|23rd November 2020||Claire Taylor MBE, SUMS Managing Consultant|
There has been significant growth in the number of HEIs delivering apprenticeships in recent years. With this comes a need for greater understanding of how they can be delivered, and the complexities involved. Here, Claire Taylor MBE, SUMS Principal Consultant, shares some learnings on recent work on Apprenticeships for the University of West England, Bristol.
Apprenticeships are a growing area of delivery for many SUMS members. We have recently completed work with three universities to support them in developing their delivery in this area. For the University of London (UoL), we looked at operating models; for Solent University (Solent), we looked at financial models; and for the University of the West of England (UWE), we looked at the apprentice lifecycle and compliance.
Historically, HEIs had been delivering degree apprenticeships under a number of frameworks. However, in 2016/17 the government launched a new programme for the delivery of higher degree apprenticeships (broadly levels 6 and 7) under a series of new standards. Trailblazer groups of HEIs and employers worked together to define standards and launch new programmes. This signalled a significant growth in the number of HEIs delivering apprenticeships, the number of standards that were provided across the sector and the number of apprentices taking higher degree apprenticeships (HDAs) with HEIs as their main provider.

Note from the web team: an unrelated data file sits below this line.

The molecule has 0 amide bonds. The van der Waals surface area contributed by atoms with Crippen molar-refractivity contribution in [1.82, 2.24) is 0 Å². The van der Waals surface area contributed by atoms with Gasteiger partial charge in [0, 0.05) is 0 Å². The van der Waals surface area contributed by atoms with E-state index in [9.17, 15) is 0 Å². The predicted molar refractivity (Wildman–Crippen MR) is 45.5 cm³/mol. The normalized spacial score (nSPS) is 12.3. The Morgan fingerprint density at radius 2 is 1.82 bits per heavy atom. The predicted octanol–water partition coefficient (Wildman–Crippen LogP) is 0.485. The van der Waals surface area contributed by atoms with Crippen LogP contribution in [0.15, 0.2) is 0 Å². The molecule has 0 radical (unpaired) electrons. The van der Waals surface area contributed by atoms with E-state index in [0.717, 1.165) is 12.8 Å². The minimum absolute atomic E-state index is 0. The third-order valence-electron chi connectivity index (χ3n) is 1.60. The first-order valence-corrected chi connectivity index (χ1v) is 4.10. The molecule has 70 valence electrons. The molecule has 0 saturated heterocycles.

Reflecting this investment across the sector, most HEIs appointed a Head of Apprenticeships or similar around 2016/17. And, with this role, they initiated a project to expand apprenticeship provision. Initial areas of focus included health (particularly nursing), construction, and leadership and management. Over the following four years, HEIs then integrated apprenticeships into business-as-usual to a lesser or greater extent.